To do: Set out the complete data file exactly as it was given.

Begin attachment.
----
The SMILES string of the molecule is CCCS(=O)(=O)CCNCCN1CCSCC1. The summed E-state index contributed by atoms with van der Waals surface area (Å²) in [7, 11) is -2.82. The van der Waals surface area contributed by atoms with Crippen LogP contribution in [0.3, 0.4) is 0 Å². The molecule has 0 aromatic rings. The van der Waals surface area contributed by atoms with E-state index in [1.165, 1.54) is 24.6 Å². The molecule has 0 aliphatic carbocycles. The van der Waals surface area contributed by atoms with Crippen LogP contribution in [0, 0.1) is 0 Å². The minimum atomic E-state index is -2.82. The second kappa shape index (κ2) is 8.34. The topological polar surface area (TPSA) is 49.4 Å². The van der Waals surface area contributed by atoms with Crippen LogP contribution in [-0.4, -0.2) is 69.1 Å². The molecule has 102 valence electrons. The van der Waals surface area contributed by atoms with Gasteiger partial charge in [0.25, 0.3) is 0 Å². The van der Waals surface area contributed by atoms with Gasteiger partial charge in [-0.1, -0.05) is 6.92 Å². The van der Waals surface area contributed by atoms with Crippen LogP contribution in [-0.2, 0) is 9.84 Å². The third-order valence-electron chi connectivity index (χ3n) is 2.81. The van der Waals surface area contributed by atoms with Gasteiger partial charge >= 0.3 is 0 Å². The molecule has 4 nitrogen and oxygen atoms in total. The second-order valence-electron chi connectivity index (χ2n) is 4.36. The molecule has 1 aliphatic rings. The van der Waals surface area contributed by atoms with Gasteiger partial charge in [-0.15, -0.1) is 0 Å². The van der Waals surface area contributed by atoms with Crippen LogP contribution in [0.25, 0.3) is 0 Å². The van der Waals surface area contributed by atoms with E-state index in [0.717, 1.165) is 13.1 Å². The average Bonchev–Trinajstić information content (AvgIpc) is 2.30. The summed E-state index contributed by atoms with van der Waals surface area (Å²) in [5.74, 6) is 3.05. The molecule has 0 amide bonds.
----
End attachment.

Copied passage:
The SMILES string of the molecule is CCCS(=O)(=O)CCNCCN1CCSCC1. The summed E-state index contributed by atoms with van der Waals surface area (Å²) in [7, 11) is -2.82. The van der Waals surface area contributed by atoms with Crippen LogP contribution in [0.3, 0.4) is 0 Å². The molecule has 0 aromatic rings. The van der Waals surface area contributed by atoms with E-state index in [1.165, 1.54) is 24.6 Å². The molecule has 0 aliphatic carbocycles. The van der Waals surface area contributed by atoms with Crippen LogP contribution in [0, 0.1) is 0 Å². The minimum atomic E-state index is -2.82. The second kappa shape index (κ2) is 8.34. The topological polar surface area (TPSA) is 49.4 Å². The van der Waals surface area contributed by atoms with Crippen LogP contribution in [-0.4, -0.2) is 69.1 Å². The molecule has 102 valence electrons. The van der Waals surface area contributed by atoms with Gasteiger partial charge in [0.25, 0.3) is 0 Å². The van der Waals surface area contributed by atoms with Gasteiger partial charge in [-0.1, -0.05) is 6.92 Å². The van der Waals surface area contributed by atoms with Crippen LogP contribution in [-0.2, 0) is 9.84 Å². The third-order valence-electron chi connectivity index (χ3n) is 2.81. The van der Waals surface area contributed by atoms with Gasteiger partial charge >= 0.3 is 0 Å². The molecule has 4 nitrogen and oxygen atoms in total. The second-order valence-electron chi connectivity index (χ2n) is 4.36. The molecule has 1 aliphatic rings. The van der Waals surface area contributed by atoms with Gasteiger partial charge in [-0.15, -0.1) is 0 Å². The van der Waals surface area contributed by atoms with Crippen LogP contribution in [0.25, 0.3) is 0 Å². The van der Waals surface area contributed by atoms with E-state index in [0.717, 1.165) is 13.1 Å². The average Bonchev–Trinajstić information content (AvgIpc) is 2.30. The summed E-state index contributed by atoms with van der Waals surface area (Å²) in [5.74, 6) is 3.05. The molecule has 0 amide bonds.